Obrázky na stránke
PDF
ePub

same, namely, 1023 to 1; for cach one of them would present itself on the average once only in 1024 times.

It is clear, then, that it is not on this side-viz., the chance or physical side-of the problem that we are to seek for any ground of greater likelihood of one of these events over another. It is rather on the "design" or moral side that the difference is to be sought. Out of the whole number of possible throws, two only excite any curiosity, viz., those in which all are alike heads or tails. These two alone, therefore, are generally likely to be designed. As we have already pointed out, other considerations must decide (as well as they can) whether any designed arrangement is likely under the circumstances; but, admitting design at all, we feel little doubt that it would show itself in one of these two ways. In this case it is mere curiosity, so to say, which gives its greater significance, and consequent greater likelihood, to two of the various possible arrangements. In other cases this significance may be brought about by convention. For instance, in cards, “ queen of spades and knave of diamonds” is exactly as uncommon as any other specified pair: moreover, till besique was introduced it offered no superior interest over any other specified pair of cards. But now, since that game has been frequently played, it has been taken up at once into the department of coincidences in which interest is felt; and, given dishonesty amongst the players, its chance of being produced designedly is quite different from what it once was. Returning then to our pyramid, we see good reason to suspect that the ratio offered by the circumference and radius of a circle was designed. Almost every value indeed would correspond to some mathematical ratio ; but most of these offer no kind of popular interest, and could hardly by any possibility have presented themselves to the minds of men in primitive times. But that of a circle, from the simplicity and commonness of the figure, stands on a very different footing. It is the easiest of all figures to produce; and therefore the chance that its ratio, or a method productive of this ratio, should be designed, assumes at once a prominence denied to all others. It occupies, in fact, relative to the other possible values, much the same position that “all heads” occupied amongst the 1024 possible throws.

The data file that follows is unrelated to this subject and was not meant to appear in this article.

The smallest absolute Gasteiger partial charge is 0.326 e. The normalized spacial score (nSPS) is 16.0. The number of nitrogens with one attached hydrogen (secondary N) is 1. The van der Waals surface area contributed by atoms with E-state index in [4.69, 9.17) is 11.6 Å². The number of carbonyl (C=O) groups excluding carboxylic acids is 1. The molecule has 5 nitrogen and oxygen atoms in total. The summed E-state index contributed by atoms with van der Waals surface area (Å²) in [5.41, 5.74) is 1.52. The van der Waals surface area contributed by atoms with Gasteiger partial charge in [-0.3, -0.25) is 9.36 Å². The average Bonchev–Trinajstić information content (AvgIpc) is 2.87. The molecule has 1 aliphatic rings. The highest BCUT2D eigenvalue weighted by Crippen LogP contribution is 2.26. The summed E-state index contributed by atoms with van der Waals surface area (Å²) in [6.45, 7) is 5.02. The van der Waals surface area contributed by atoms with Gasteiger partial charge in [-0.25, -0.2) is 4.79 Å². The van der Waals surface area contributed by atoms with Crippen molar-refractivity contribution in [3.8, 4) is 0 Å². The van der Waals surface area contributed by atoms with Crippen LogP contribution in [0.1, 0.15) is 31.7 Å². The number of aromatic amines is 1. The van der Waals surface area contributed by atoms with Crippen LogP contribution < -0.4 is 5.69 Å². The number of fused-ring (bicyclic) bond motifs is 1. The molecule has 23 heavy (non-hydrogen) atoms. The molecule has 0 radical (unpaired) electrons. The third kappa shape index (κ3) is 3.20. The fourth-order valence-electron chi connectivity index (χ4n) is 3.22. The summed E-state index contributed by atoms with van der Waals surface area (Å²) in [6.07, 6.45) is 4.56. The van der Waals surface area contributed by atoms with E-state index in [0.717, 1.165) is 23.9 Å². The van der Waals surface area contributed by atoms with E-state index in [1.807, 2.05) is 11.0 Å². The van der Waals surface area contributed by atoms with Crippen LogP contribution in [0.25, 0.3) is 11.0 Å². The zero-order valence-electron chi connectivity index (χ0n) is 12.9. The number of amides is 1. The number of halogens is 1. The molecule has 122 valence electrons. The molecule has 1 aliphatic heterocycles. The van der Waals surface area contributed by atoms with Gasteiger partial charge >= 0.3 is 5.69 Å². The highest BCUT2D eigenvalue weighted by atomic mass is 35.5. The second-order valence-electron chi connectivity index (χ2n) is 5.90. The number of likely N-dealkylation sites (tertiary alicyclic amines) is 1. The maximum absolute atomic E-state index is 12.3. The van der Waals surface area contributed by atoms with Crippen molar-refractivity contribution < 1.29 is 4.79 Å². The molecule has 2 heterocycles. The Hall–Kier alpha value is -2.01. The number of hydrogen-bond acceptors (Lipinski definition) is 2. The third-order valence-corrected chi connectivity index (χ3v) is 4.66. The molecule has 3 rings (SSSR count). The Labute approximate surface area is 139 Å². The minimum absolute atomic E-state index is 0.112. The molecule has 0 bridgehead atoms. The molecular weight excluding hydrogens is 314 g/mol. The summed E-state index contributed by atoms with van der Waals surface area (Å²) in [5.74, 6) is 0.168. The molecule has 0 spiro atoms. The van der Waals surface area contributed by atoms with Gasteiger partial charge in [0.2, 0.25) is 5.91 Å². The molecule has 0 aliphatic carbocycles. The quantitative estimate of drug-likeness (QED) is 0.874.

The fact is, that we ought to distinguish caresully between what is rare and what is remarkable, in the cases in question. People will occasionally ask some such question as this: What is the rarest, or most unlikely deal, that you have ever actually witnessed at a game of whist? So phrased, the question is absurd. The cards being all distinguished from one another, any one hand of thirteen is just as unlikely, neither more nor less, as any other; and one will therefore occur in the long-run as frequently as another. But some hands are decidedly more remarkable than others, in the sense that they strike our fancy more, or are more valuable for purposes of play. It may often be difficult to assign a numerical estimate to this fancy or this value, especially to the former; but the inquiry itself is an essentially reasonable one. It is doubtless in this sense, therefore—viz., as to what is most remarkable—that the question is to be interpreted, though it may have been awkwardly expressed in the form of an inquiry as to what is most rare.

The general problem then before us, when we have to decide between chance and design, is this: On the one side, when we look to statistics, we have a large group of contingencies, each of which, being but one out of the many, is of course very rare, and its occurrence very unlikely. If popular judgment regards all these contingencies with .equal interest or indifference, we have so far no ground to expect that there had been any design displayed in the choice of the particular contingency which experience shows to have occurred. Commonly, however, this is not the case. Popular judgment assigns a peculiar interest or value to one or more of the contingencies, and hence creates a small sub-class amongst these contingencies which stands on a favored footing. We then have to settle the question, What is the chance that people should exercise this kind of design in the case in question? This is, as a rule, a hopeless matter to determine, though we may often be able to assign roughly some limit above or below which we feel sure it will not extend. This done, there remains the arithmetical calculation of the relative frequency of these two classes of cases, which, when the data are assigned, would admit of at any rate an approximate solution.

From the brief remarks which we have been able to make